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Was Coca-Cola Color Blind?
By: David Soyka
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I rarely drink soda. Moreover, I generally don’t like drinks from cans, even though beer is supposedly better stored in cans. So I’m a totally unbiased observer about the latest Coca-Cola imbroglio concerning its white holiday cans and subsequent decision to revert to traditional red in response to consumer outcry.
 
Since the point of the holiday can was to promote a joint partnership with the World Wildlife Fund spotlighting conservation efforts for the arctic polar bear, I get the creative intent. However, while it’s easy to Monday-morning quarterback, I do have to wonder why it may not have occurred to anyone that going white might create some consumer confusion between the usually red-packaged regular Coke and the silver-canned diet Coke. When I do drink soda, I want real soda, not something with an artificially sweetened aftertaste, and I can certainly understand how easy it might be for hurried shoppers to inadvertently pick up the wrong product. The whole point of brand differentiation is to, well, make the brands look different. On the other hand, there are these things called words, and the words “Coca Cola” are sufficiently different from “Diet Coke” in a dissimilar typeface.
 
While it’s not clear how many consumers actually objected to the color change, and perhaps the media attention magnified this out of proportion, Coca-Cola spun this by saying it was always the company's intent to switch back to red cans during this particular campaign, which is slated to end in March 2012.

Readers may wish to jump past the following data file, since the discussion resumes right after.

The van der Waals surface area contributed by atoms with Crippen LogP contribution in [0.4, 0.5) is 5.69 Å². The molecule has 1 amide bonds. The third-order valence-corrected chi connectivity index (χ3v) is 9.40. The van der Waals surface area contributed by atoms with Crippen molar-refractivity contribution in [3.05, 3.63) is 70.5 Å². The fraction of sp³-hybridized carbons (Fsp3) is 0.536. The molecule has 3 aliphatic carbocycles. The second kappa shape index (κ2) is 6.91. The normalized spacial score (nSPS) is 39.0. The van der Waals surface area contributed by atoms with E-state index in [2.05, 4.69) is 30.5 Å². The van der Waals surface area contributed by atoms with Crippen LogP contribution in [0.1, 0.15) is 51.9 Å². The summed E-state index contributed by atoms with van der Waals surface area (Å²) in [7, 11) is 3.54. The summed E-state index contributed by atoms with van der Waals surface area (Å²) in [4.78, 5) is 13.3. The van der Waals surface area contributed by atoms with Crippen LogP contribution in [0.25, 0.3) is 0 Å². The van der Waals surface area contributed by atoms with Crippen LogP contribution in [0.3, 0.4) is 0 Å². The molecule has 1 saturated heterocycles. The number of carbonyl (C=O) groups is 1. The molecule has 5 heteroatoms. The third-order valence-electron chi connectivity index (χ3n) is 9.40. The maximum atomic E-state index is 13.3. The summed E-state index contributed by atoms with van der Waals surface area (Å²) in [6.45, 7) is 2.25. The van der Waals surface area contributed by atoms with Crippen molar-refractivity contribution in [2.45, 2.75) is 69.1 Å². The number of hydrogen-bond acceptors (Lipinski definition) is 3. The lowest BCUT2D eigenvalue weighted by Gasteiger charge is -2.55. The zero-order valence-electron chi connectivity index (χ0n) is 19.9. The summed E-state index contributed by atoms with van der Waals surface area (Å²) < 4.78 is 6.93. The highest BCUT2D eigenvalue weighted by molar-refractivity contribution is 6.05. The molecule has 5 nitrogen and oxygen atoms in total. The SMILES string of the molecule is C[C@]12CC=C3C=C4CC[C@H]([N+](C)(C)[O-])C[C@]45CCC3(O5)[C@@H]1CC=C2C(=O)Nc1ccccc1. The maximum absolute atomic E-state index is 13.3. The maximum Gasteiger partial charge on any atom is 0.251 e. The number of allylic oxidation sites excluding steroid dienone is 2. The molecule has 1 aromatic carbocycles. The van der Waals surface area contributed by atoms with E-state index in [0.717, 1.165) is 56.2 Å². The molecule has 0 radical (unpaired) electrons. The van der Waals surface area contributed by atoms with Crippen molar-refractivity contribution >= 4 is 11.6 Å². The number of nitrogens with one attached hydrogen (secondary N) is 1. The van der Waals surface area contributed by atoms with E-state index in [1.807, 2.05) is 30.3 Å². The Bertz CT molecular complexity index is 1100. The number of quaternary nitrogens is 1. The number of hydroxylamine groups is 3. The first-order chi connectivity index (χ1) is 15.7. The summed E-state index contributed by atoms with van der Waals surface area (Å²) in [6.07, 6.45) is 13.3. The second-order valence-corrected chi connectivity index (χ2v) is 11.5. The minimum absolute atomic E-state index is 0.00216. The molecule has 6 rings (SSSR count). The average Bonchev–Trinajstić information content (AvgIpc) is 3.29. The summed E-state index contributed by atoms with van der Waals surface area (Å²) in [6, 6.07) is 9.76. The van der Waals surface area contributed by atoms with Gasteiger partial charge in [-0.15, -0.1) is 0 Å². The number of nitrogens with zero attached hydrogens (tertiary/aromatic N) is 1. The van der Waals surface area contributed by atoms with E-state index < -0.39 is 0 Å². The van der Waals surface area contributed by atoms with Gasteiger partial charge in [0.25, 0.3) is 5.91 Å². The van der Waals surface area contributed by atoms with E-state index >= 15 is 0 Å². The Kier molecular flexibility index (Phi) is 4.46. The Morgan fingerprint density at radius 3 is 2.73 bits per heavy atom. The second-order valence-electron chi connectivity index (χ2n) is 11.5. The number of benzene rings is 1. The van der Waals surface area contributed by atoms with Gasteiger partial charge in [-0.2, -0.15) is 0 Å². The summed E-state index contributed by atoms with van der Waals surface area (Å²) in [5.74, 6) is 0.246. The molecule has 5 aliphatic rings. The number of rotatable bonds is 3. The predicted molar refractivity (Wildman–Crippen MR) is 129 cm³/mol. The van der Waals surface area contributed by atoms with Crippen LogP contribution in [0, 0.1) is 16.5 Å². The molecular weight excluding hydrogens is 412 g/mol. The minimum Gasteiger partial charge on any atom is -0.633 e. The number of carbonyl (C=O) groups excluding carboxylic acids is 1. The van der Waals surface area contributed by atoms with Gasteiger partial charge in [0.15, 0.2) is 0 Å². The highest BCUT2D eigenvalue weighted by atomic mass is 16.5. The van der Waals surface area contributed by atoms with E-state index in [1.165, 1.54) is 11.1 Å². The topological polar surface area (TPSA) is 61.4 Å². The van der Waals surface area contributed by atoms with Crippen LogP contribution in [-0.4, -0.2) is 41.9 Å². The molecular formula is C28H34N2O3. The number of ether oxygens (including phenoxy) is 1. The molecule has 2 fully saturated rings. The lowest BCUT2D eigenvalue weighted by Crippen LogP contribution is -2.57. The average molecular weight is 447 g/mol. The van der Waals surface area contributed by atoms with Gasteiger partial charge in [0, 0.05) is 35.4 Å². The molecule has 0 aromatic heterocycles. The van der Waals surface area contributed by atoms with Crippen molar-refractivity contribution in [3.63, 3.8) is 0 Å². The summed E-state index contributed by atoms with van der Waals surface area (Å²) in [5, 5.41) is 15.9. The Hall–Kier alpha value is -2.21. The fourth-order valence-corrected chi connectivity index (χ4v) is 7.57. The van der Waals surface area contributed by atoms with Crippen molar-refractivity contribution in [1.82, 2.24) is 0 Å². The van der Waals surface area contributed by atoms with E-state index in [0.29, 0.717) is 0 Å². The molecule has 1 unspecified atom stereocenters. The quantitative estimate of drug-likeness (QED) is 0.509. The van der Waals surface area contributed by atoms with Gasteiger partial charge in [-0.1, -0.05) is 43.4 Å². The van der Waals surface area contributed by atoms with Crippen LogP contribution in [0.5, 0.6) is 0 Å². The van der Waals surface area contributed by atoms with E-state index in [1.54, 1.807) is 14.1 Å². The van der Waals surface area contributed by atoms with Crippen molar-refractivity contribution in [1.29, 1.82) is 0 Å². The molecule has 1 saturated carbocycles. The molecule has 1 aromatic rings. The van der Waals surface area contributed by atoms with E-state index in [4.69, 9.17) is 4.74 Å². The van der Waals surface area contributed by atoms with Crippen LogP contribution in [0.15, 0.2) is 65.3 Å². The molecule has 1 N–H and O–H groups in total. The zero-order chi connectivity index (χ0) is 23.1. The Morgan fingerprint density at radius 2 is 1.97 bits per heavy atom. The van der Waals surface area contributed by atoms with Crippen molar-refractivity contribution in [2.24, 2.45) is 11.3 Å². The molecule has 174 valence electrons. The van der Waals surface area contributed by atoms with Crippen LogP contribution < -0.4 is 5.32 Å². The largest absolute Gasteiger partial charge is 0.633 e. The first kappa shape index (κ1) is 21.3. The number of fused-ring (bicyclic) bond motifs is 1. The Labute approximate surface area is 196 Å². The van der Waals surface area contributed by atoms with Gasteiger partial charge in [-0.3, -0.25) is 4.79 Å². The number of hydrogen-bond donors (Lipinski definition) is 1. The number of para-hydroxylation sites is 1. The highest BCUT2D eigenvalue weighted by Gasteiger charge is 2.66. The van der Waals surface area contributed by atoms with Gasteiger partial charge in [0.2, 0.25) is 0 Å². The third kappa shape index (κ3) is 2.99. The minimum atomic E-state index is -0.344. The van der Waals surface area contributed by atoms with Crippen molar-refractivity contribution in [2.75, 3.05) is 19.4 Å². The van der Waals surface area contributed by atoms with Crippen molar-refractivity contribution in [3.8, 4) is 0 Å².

The question now becomes whether the presumably scarcer white cans will rise in demand as true collector items, which, of course, is the whole point of collector editions. In an era in which every mundane CD or DVD release is a touted as a collector’s edition despite the absence of a regular edition or any production expiration date, Coca-Cola may have executed a brilliant marketing strategy, however inadvertently.

   

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About the Author
David Soyka is freelance copywriter who has conceptualized and developed a range of strategic advertising, marketing, training, and technical communications for  advertising agencies and Fortune 1000 companies in print, web, and broadcast formats. A former newspaper reporter and English teacher, he is a published author of ficiton and non-fiction, and a DJ at WTJU-FM. Find him online here.


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